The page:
There will never be any certain and clear cut answers, all is speculative. I think it is vitally important to speculate, to engage imaginatively and philosophically with these questions. Whatever we choose, we should do it mindfully and for our own, considered reasons, not just because someone else has trumpeted it. If it feels right, I tend to assume that it probably is right.

The Pagan Party

It’s not a political post today nor is it about dancing naked! Having been a bit grumpy in my Druids New Year blog, I thought it made sense to follow through with a much more positive post about how to have a good party, pagan style. Experience to date inclines me to feel that pagans often have the best parties. Here’s some key ingredients.

Setting: A party doesn’t have to be a late night drunken affair. I’ve been to some great afternoon musters – picnics especially – light on alcohol, high on social engagement, good food, and good entertainment.

Food: I’ve been to parties where people would only eat familiar looking things out of packets. Shop-bought party food tends to be heavy on the packaging waste, as well as being a bit bland and familiar. Back when I was doing a folk club and a bardic circle, we had a developing culture of making, and bringing food. It became normal to see homemade and strange innovations in ritual as well as at picnics and parties. Good food can be the making of a gathering. Warm food, nourishing, surprising food. I used to do a Halloween gathering with homemade soup. The year of the blood and eyeballs with worms soup was particularly good. (Beetroot, tiny onions, noodles). It does take a culture shift away from what partiers are used to, but is worth it, and tends to result in real food, and salvageable leftovers rather than a well stuffed bin.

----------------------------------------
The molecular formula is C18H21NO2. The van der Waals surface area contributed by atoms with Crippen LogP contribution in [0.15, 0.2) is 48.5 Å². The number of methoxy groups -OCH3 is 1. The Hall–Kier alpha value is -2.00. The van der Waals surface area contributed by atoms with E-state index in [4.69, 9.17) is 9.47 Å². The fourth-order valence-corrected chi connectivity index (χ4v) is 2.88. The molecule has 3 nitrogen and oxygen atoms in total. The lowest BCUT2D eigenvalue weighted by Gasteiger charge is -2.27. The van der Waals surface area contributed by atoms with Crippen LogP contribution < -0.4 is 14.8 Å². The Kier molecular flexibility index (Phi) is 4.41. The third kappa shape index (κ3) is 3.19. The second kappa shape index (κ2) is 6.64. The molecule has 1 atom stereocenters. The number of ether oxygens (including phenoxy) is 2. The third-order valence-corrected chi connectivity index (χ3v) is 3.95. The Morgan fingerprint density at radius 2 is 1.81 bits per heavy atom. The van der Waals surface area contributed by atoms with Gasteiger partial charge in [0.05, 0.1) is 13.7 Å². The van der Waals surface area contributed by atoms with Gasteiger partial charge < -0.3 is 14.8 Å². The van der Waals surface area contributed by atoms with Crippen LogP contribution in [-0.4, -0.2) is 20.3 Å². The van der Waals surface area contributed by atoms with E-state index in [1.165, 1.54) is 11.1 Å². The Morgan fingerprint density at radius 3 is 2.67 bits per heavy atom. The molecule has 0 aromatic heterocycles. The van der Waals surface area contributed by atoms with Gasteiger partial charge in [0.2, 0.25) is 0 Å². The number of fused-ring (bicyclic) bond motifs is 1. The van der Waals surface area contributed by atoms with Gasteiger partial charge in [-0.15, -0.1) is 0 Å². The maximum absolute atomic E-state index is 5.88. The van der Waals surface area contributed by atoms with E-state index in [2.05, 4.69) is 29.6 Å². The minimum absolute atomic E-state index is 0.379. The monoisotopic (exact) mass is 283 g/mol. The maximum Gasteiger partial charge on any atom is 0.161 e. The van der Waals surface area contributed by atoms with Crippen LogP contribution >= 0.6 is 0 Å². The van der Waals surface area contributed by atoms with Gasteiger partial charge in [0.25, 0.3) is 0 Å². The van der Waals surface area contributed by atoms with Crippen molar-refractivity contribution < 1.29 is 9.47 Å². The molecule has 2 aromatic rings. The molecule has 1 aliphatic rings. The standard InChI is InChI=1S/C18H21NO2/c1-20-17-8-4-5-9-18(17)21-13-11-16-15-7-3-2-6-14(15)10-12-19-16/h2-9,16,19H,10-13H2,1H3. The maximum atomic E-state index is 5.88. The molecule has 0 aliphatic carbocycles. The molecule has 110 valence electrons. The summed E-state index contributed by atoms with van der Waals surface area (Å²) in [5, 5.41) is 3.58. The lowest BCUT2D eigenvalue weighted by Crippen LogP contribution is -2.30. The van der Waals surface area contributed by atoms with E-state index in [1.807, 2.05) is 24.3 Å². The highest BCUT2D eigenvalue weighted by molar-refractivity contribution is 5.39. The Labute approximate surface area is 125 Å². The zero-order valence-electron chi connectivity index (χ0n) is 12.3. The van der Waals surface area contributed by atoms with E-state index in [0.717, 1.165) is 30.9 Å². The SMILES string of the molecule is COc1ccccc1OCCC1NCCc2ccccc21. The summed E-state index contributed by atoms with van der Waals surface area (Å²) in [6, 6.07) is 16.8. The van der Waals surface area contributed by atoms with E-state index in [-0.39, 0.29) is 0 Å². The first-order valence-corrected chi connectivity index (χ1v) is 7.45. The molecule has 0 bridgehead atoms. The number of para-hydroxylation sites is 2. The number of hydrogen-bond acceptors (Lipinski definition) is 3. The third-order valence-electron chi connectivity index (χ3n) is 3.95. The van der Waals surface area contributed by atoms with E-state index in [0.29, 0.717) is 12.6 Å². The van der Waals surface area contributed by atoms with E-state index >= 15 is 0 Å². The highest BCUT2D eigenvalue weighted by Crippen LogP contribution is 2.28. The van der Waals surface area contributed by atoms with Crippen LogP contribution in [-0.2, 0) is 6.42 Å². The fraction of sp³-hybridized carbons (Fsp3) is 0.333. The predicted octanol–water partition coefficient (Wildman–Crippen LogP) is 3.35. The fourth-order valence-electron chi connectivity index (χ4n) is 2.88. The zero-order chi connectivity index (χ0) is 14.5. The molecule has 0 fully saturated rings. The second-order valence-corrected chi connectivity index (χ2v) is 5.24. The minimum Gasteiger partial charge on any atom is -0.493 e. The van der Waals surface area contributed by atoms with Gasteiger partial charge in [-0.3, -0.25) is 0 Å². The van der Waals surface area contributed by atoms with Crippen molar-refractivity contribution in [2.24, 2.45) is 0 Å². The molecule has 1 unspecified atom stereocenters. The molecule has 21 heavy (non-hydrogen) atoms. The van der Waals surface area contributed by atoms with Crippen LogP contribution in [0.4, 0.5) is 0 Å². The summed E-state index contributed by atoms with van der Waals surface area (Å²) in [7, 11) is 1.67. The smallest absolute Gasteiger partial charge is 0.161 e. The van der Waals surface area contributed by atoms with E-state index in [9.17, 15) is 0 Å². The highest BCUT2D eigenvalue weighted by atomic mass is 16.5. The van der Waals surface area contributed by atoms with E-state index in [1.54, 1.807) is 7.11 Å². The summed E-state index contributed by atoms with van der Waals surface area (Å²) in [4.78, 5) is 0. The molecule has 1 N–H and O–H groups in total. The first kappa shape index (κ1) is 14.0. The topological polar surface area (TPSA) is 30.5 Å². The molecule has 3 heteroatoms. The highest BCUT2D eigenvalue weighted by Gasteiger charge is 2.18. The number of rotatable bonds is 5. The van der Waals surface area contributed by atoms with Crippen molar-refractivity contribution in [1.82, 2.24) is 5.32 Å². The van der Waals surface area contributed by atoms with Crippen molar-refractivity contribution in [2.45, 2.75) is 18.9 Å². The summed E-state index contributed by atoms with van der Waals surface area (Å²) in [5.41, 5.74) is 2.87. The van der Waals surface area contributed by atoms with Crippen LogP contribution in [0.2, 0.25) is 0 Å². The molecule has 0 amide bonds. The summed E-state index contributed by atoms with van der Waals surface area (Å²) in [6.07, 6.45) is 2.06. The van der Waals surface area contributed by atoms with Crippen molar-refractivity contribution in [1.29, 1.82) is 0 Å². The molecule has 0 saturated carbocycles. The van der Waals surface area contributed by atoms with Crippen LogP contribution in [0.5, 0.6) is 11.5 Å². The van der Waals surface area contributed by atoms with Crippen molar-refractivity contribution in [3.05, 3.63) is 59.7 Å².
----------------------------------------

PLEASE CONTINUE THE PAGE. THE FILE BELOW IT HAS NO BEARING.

Mood: Not having an enforced mood for a party helps. Multiple spaces so that people can step away, chill out, having meaningful conversations, play their own music etc, really works. Parties where everyone has been rounded up and required to conform to a ‘norm’ – no matter what it is – are not as much fun. Trust the event to find its own shape. Sometimes the best parties are the quiet ones.

Drinks: I’ve been to some great gatherings that involved no alcohol at all. I like alcohol, but there’s no need to assume it’s an essential for a good muster. Having plenty of good non-alcoholic drinks is always a good idea, means the designated non-drinkers don’t feel so awkward, and you aren’t creating a ‘must get rat arsed’ atmosphere. Again, diversity and creativity are good.

Entertainment: Sometimes it helps to have some kind of focus, it depends a lot on your people. Space for people to get some music going is usually good. Often though, it’s the things that aren’t planned that can be the most memorable. I still recall a party from years ago when we all ended up lying on the drive, in the dark, watching a meteor shower. Spontaneous late night drunken walks are also a long standing favourite of mine. Not being afraid to go with the flow can be the